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UK set to waste £4.6bn this year in unused tax allowances

Written by: Paloma Kubiak
The UK public is set to waste around £4.6bn in unnecessary tax and a new campaign reveals which areas are the biggest losers.

A joint campaign by and Prudential – TaxAction 2016 – exposes the mistakes taxpayers make which mean they overpay by several billion pounds.

Reasons for this include not making full use of the available tax-free allowances on savings and investments, or failing to plan their estate properly before death.

But in comparison to last year’s figure of £4.9bn, the UK this year improved by minimising the amount of tax wasted by £300m.

What are the biggest areas of waste?

  • Pensions: the UK public could collectively save £1.9bn by contributing more to their pension pots, based on the average £2,840/year saved into a pension which gains £658 of tax relief. Around 3.4m adults are currently employed but not paying into a pension, though 1.7m more people took up a workplace pension scheme in 2015. The public cite the complicated nature of tax and their limited knowledge of it as the reasons for the widespread wastage.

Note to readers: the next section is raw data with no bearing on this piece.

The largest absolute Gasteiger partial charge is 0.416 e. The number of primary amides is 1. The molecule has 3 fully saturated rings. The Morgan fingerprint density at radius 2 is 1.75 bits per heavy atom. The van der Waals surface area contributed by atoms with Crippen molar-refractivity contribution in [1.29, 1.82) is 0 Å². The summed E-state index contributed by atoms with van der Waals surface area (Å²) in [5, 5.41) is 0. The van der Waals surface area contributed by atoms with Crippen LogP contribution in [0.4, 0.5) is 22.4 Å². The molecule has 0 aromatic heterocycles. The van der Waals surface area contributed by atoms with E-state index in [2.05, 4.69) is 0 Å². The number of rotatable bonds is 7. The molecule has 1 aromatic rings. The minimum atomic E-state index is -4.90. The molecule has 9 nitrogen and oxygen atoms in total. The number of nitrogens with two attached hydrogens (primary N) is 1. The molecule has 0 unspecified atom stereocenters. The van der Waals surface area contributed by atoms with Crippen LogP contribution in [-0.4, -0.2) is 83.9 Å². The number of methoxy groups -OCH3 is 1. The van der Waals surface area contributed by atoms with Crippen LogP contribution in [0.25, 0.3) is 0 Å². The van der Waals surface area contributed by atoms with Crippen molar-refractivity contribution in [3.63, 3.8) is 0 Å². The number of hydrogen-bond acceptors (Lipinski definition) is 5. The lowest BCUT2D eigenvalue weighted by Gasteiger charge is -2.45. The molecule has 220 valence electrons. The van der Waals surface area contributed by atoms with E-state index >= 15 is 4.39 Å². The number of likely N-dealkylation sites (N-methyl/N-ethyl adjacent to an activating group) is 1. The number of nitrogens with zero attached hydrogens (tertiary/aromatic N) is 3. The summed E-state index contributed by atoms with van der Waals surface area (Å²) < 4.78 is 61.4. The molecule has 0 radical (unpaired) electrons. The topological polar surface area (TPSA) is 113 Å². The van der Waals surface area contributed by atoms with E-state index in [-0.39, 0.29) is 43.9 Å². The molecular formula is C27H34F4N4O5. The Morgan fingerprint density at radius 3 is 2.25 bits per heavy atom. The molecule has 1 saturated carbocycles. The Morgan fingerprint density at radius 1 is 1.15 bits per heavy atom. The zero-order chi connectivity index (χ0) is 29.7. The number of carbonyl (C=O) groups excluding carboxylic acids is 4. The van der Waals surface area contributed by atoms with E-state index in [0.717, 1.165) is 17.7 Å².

• Cash ISA: there are around 65m current accounts in the UK, but only 10.29m people use cash ISAs which means a potential 54.7m cash ISAs could be opened which could save over £1.89bn through tax-free interest, based on average deposits and interest. Unbiased says the people who currently have cash ISAs have been saving more into them which has increased the gap between those who do and don’t use ISAs.
  • Inheritance tax: Families could save around £595m with some simple estate planning.
  • Capital gains tax: On assets, overpaid by £208m.
  • Stocks & shares held outside of ISAs: Overpaid by £134m.
  • Junior ISAs: an extra £2.2m could be saved in tax if Junior ISAs saw the same rate of uptake and savings activity as was seen with the more publicised Child Trust Funds.


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